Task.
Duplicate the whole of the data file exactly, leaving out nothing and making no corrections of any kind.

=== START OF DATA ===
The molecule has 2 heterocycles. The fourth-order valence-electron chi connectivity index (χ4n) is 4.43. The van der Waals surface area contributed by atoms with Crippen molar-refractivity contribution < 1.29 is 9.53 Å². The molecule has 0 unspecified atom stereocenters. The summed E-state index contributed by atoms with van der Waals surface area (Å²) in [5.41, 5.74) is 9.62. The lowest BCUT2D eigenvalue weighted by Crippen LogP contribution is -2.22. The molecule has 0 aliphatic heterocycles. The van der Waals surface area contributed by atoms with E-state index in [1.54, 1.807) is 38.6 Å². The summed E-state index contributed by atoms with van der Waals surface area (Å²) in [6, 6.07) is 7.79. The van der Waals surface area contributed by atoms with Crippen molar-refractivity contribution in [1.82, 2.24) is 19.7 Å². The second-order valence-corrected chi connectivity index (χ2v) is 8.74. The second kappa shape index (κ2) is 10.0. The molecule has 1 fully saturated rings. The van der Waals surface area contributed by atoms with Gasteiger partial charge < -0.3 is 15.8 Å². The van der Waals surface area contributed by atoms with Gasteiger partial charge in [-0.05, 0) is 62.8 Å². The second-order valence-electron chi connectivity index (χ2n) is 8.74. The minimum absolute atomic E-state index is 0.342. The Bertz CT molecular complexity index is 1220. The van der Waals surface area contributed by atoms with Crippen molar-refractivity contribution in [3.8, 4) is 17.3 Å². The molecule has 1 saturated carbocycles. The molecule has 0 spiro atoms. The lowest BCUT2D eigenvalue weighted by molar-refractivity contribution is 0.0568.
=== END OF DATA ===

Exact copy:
The molecule has 2 heterocycles. The fourth-order valence-electron chi connectivity index (χ4n) is 4.43. The van der Waals surface area contributed by atoms with Crippen molar-refractivity contribution < 1.29 is 9.53 Å². The molecule has 0 unspecified atom stereocenters. The summed E-state index contributed by atoms with van der Waals surface area (Å²) in [5.41, 5.74) is 9.62. The lowest BCUT2D eigenvalue weighted by Crippen LogP contribution is -2.22. The molecule has 0 aliphatic heterocycles. The van der Waals surface area contributed by atoms with E-state index in [1.54, 1.807) is 38.6 Å². The summed E-state index contributed by atoms with van der Waals surface area (Å²) in [6, 6.07) is 7.79. The van der Waals surface area contributed by atoms with Crippen molar-refractivity contribution in [1.82, 2.24) is 19.7 Å². The second-order valence-corrected chi connectivity index (χ2v) is 8.74. The second kappa shape index (κ2) is 10.0. The molecule has 1 fully saturated rings. The van der Waals surface area contributed by atoms with Gasteiger partial charge < -0.3 is 15.8 Å². The van der Waals surface area contributed by atoms with Gasteiger partial charge in [-0.05, 0) is 62.8 Å². The second-order valence-electron chi connectivity index (χ2n) is 8.74. The minimum absolute atomic E-state index is 0.342. The Bertz CT molecular complexity index is 1220. The van der Waals surface area contributed by atoms with Crippen molar-refractivity contribution in [3.8, 4) is 17.3 Å². The molecule has 1 saturated carbocycles. The molecule has 0 spiro atoms. The lowest BCUT2D eigenvalue weighted by molar-refractivity contribution is 0.0568.